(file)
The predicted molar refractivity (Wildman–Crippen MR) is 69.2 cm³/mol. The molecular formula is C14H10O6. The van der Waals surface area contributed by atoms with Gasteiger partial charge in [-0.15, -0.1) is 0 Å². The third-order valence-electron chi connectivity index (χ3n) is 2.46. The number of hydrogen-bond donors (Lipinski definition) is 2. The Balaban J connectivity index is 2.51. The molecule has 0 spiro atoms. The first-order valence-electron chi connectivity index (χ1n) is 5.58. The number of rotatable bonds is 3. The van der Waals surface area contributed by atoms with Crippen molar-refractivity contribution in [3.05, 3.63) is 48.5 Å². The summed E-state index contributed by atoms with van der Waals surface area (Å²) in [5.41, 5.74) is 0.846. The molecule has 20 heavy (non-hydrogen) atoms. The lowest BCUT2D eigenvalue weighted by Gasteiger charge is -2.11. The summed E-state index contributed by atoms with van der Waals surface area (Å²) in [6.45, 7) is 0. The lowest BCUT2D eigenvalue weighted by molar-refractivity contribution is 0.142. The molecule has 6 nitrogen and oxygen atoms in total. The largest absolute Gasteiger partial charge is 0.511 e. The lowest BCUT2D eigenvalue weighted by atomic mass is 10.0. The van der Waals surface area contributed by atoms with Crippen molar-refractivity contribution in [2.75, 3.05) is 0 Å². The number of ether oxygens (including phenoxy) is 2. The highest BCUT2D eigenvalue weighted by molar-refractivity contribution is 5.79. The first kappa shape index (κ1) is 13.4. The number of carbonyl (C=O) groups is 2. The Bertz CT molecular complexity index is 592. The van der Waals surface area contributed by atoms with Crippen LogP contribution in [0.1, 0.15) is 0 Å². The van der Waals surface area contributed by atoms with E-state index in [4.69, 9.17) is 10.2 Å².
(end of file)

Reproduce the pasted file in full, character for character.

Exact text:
The predicted molar refractivity (Wildman–Crippen MR) is 69.2 cm³/mol. The molecular formula is C14H10O6. The van der Waals surface area contributed by atoms with Gasteiger partial charge in [-0.15, -0.1) is 0 Å². The third-order valence-electron chi connectivity index (χ3n) is 2.46. The number of hydrogen-bond donors (Lipinski definition) is 2. The Balaban J connectivity index is 2.51. The molecule has 0 spiro atoms. The first-order valence-electron chi connectivity index (χ1n) is 5.58. The number of rotatable bonds is 3. The van der Waals surface area contributed by atoms with Crippen molar-refractivity contribution in [3.05, 3.63) is 48.5 Å². The summed E-state index contributed by atoms with van der Waals surface area (Å²) in [5.41, 5.74) is 0.846. The molecule has 20 heavy (non-hydrogen) atoms. The lowest BCUT2D eigenvalue weighted by Gasteiger charge is -2.11. The summed E-state index contributed by atoms with van der Waals surface area (Å²) in [6.45, 7) is 0. The lowest BCUT2D eigenvalue weighted by molar-refractivity contribution is 0.142. The molecule has 6 nitrogen and oxygen atoms in total. The largest absolute Gasteiger partial charge is 0.511 e. The lowest BCUT2D eigenvalue weighted by atomic mass is 10.0. The van der Waals surface area contributed by atoms with Crippen molar-refractivity contribution in [2.75, 3.05) is 0 Å². The number of ether oxygens (including phenoxy) is 2. The highest BCUT2D eigenvalue weighted by molar-refractivity contribution is 5.79. The first kappa shape index (κ1) is 13.4. The number of carbonyl (C=O) groups is 2. The Bertz CT molecular complexity index is 592. The van der Waals surface area contributed by atoms with Crippen LogP contribution in [0.1, 0.15) is 0 Å². The van der Waals surface area contributed by atoms with E-state index in [4.69, 9.17) is 10.2 Å².